Not that I am in any way advocating the non-wearing of seatbelts - you
    won't catch me without mine!

    --
    Mark.
     
  15. Peter Clinch

    Peter Clinch Guest

    Pete Biggs wrote:

    > But will it last? Or will you gradually feel more secure as you forget
    > all about the helmet?


    That's what's happened with me as I've been wearing mine less and less.
    Of late I'll only wear it on the Muni, though it would be on if I was
    MTBing too.
    My first big helmet free excursion in years was the shakedown cruise of
    the Streetmachine. Turned up at Ardrossan for the Arran ferry with the
    bike in the back of the car, took out the bike, luggage, and... damn!
    forgot my lid! Should I carry on? Didn't come all this way to turn
    around, rode for years without one, let's just get on with it... Quite
    odd at first, as Tony reported, but going up 1000' of continuous climb
    on a May day I ended up rather glad I'd forgotten it.

    Pete.
    --
    Peter Clinch University of Dundee
    Tel 44 1382 660111 ext. 33637 Medical Physics, Ninewells Hospital
    Fax 44 1382 640177 Dundee DD1 9SY Scotland UK
    net [email protected] http://www.dundee.ac.uk/~pjclinch/
     
  16. "Tony Raven" <[email protected]> wrote:

    | Since all the hullabaloo over helmets and coming to the realisation that what
    | I had always assumed to be self evident wasn't, I have taken to riding on road
    | sans helmet (still wear one off-road). Today was my first big helmetless
    | excursion in London on the Brommie and I have to say it felt most insecure. I
    | spent much more time checking traffic and being cautious. Maybe years of
    | conditioning are hard to get rid of or maybe that feeling of insecurity is
    | what makes it safer.

    That's why I 'em FUD-caps.

    BTW, the caution about other traffic doesn't wear off with
    familiarity. It stays at exactly the right level since there's nothing
    now in the way to skew the reasoning process.

    --
    Patrick Herring, Sheffield, UK
    http://www.anweald.co.uk
     
  17. Pete Biggs

    Pete Biggs Guest

    Patrick Herring wrote:

    > BTW, the caution about other traffic doesn't wear off with
    > familiarity. It stays at exactly the right level since there's nothing
    > now in the way to skew the reasoning process.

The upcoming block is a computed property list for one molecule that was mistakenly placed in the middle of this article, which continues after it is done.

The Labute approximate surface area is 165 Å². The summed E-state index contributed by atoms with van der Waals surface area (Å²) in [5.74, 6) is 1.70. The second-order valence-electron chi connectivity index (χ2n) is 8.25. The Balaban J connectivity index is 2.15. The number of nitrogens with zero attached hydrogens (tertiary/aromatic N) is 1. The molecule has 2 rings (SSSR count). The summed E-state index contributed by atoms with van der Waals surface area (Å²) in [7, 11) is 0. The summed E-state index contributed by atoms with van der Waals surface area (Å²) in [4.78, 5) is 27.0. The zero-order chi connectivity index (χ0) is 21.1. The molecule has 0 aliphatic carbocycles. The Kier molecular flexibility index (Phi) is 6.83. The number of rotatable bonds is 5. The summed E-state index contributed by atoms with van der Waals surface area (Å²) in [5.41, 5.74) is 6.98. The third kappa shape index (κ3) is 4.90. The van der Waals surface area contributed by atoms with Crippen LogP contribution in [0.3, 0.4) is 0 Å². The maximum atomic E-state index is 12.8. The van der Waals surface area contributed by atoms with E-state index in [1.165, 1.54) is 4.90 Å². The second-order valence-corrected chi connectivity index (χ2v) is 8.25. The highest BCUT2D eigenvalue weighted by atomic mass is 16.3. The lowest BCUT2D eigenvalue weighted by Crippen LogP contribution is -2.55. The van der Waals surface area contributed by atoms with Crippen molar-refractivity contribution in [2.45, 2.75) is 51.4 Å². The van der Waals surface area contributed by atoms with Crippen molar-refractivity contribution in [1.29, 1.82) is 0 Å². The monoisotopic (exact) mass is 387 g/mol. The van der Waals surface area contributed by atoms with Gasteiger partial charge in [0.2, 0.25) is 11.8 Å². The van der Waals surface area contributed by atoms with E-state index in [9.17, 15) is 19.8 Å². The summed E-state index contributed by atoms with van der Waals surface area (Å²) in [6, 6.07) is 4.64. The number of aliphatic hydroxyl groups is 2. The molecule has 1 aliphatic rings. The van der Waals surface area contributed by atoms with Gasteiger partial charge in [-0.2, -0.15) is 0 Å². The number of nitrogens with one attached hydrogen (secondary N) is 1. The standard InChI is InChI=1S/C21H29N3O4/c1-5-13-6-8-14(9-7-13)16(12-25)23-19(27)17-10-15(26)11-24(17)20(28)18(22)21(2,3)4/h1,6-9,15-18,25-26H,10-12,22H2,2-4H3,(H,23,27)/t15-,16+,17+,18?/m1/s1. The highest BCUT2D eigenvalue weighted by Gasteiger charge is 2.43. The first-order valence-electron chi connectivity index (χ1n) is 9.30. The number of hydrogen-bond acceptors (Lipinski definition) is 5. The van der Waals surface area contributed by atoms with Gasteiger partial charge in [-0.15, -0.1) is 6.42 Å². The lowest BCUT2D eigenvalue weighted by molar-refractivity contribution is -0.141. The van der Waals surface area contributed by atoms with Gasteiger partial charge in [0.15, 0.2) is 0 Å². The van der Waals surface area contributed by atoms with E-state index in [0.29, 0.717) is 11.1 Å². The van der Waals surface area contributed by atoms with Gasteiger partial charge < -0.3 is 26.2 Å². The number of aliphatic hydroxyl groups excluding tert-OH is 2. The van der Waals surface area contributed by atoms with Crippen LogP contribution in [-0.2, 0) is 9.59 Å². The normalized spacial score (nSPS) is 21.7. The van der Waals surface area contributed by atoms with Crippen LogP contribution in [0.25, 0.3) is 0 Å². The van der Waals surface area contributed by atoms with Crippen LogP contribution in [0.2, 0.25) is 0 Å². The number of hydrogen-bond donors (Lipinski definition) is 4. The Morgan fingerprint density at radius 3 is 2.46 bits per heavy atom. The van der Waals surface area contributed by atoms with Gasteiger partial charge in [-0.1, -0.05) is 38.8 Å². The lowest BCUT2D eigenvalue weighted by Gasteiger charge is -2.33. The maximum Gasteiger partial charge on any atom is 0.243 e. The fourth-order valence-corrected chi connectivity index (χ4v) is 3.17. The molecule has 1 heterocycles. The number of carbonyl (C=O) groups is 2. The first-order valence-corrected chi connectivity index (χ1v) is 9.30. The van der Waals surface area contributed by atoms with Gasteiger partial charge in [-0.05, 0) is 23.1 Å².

Neat theory but it's too simple, IMO.

    There is *over*-caution immediately after giving up the helmet because
    your head feels very different so you can't stop thinking about how
    "vulnerable" you are. But, IME, that does evaporate after you get used to
    the way your head feels and behaviour then normalises.

    But going back to how it is when wearing a helmet...........

    I've always had some trouble with the risk compensation theory with
    bicycle helmets (on-road at least) because, at least with well-experienced
    or informed cyclists*, there are plenty of fears to keep you in check
    *before* worrying about hitting your head. I don't want to fall or crash
    because I'm quite likely to badly graze my arms and legs, sprain a wrist
    and wreck my bike. I don't want any of those things happening at all! So
    I don't want to crash at all. Head protection is very much a secondary
    consideration, in fact so much so that I don't bother wearing one any more
    for normal cycling**.

    Actually I did once hit my head in a cycling accident whilst not wearing a
    helmet, but the experience only reinforces my view as the head injury
    didn't actually cause me any problems (apart from forgetting the
    circumstances of the crash). It was the damage to my back and bike that
    put me out of action for a long time. Of course the head injury could
    have been worse if the impact was worse, but as we know, bicycle helmets
    can't actually provide much protection anyway. The experience also made
    me modify my behaviour, considerably, but I fear that I'm slowly returning
    to my old ways.

    Still, knowing my head is better protected wouldn't make me want to risk
    busting my arms and legs and bike any more. But perhaps this does not
    apply to people who regard those sort of injuries as trivial, so Helmet
    Risk Compensation Theory probably apply to them.

    * people who know that other injuries are more common than head injuries.

    ** I did for a year or so: got fed up with getting overheated (vents only
    work when moving, and moving at a good speed). I don't believe I took any
    more risks when I wore one for regular cycling. However, I would wear one
    again if I deliberately wanted to take more risks for more special kinds
    of cycling, eg. for racing or chain gang type riding or hard-core
    off-roading.

    ~PB
     
  18. Roger Hughes

    Roger Hughes Guest

    Pete Biggs wrote:

    > Tony Raven wrote:
    >
    >>I spent much more time checking
    >>traffic and being cautious. Maybe years of conditioning are hard to
    >>get rid of or maybe that feeling of insecurity is what makes it safer.

    >
    >
    > But will it last? Or will you gradually feel more secure as you forget
    > all about the helmet?


    Well, maybe he'll stop worrying about the helmet and start feeling
    insecure if he doesn't check the traffic instead...

    Roger